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How are Alimony, Spousal Support, Palimony, or Child Support Payments Taxed?

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    A divorce and the subsequent divorce settlement will address many issues, one is divorce tax issues. Affecting not only the divorcing couple, but also the children and the entire household. Aside from custody determinations, some of the most contested issues in a divorce involve support payments. In California, types of support payments that may be included as part of a divorce settlement agreement can include spousal support agreements, child support payments, and palimony. While these concepts are all types of payments that can be made as part of a divorce agreement, they all serve different purposes and receive varying tax treatment.

    What Is the Difference Between Alimony, Child Support, and Palimony?

    Prior to assessing the differences in how alimony, palimony, and child support payments are taxed it is essential to understand the purpose of each type of payment. To start, alimony or spousal support is a type of payment that is made in support of your former spouse. Alimony in California can be temporary or it can be long-term. Spousal support is calculated by the court and is subject to modification. Palimony is also available in California and it serves a similar function as alimony, however palimony is not alimony because the couple was not married. Rather, palimony (also known as a Marvin action) can permit an unmarried partner to prove some underlying basis, such as a contract, for a claim for support.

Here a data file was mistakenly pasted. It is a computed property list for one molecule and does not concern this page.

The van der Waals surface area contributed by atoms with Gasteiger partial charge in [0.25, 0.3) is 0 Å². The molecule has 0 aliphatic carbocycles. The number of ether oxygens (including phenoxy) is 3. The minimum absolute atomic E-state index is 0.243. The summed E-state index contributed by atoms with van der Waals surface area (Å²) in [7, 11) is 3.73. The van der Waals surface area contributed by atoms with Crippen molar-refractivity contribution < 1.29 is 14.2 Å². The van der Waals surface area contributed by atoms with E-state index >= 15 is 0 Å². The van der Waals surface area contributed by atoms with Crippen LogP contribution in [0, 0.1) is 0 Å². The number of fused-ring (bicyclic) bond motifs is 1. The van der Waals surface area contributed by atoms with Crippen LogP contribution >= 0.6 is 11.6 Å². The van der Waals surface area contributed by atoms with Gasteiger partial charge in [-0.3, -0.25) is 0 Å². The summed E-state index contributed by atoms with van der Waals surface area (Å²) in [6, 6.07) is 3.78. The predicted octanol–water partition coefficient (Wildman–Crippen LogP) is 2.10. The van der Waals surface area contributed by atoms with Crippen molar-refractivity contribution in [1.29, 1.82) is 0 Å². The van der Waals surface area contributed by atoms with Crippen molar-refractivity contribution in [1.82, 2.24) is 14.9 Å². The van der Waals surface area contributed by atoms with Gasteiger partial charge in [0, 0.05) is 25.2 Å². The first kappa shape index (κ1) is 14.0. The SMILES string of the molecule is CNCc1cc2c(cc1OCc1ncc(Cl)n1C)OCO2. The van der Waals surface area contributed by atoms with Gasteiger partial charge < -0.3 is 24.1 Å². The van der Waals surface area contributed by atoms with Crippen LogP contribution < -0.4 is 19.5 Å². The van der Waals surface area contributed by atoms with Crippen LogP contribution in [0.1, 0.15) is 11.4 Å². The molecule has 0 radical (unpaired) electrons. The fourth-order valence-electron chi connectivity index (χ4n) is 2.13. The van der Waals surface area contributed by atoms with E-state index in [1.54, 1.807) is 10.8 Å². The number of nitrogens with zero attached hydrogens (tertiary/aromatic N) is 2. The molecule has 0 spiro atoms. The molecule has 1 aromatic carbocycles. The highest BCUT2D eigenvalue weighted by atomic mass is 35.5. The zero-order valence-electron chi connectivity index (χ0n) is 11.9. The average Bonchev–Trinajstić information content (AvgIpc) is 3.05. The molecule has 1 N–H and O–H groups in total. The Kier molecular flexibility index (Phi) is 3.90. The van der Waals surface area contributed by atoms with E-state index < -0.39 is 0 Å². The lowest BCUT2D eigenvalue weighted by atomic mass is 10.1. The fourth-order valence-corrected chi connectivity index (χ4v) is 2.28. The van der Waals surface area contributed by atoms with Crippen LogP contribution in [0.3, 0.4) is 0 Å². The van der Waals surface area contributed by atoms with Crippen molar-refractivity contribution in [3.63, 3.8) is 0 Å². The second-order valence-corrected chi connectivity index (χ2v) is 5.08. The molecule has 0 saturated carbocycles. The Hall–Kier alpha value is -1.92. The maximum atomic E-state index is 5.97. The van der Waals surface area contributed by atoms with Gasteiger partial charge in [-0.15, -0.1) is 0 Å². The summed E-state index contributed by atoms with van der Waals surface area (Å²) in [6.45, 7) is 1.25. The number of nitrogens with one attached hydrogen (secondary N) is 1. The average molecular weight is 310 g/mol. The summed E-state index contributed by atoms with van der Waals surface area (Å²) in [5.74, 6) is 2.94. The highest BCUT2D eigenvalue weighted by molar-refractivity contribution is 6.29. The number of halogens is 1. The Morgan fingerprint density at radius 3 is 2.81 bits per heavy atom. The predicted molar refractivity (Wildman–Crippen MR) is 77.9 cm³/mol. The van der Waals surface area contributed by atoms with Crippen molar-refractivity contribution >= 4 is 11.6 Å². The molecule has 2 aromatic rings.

Child support differs from both alimony and palimony because this payment is not intended for the former partner. Rather, child support payments are generally made from the non-custodial parent to the custodial parent. The support payments are intended to provide resources for the care and development of a child or children.

    Are Spousal Support, Palimony, and Child Support Payments Subject to Differing Tax Treatment?

    At divorce the higher earning spouse will often be required to make various types of spousal and family support payments to the lower-earning spouse. While courts are careful to prevent the mischaracterization of payments solely for tax benefits, understanding the tax treatment different payments types will receive is an essential step towards securing a settlement that is equitable and free from surprises.

    To start, consider that qualified alimony and court ordered separate maintenance payments are deductible by the payer and are taxable income to the payee under IRC Secs. 71(a) and 215(a). However, child support and/or property distribution payments are nondeductible to the payor spouse and are not taxable income to the recipient spouse. Thus, due to the difference in tax treatment, it is essential that the intent and purpose of all payments is clearly expressed in the divorce settlement.

    As for palimony payments, these payments made to former live-in companion do not qualify as alimony because the payments are not between spouses. However, unlike child and spousal support payments where there is no flexibility, taxpayers are generally left free to choose the tax effect of alimony. That is, it can be drafted to either be deductible to the payer and taxable to the recipient or receive the same tax treatment as child support. However, palimony payments are generally considered gifts that may be subject to gift tax unless the payments are specifically designated as for services where they will be taxable income to the recipient.


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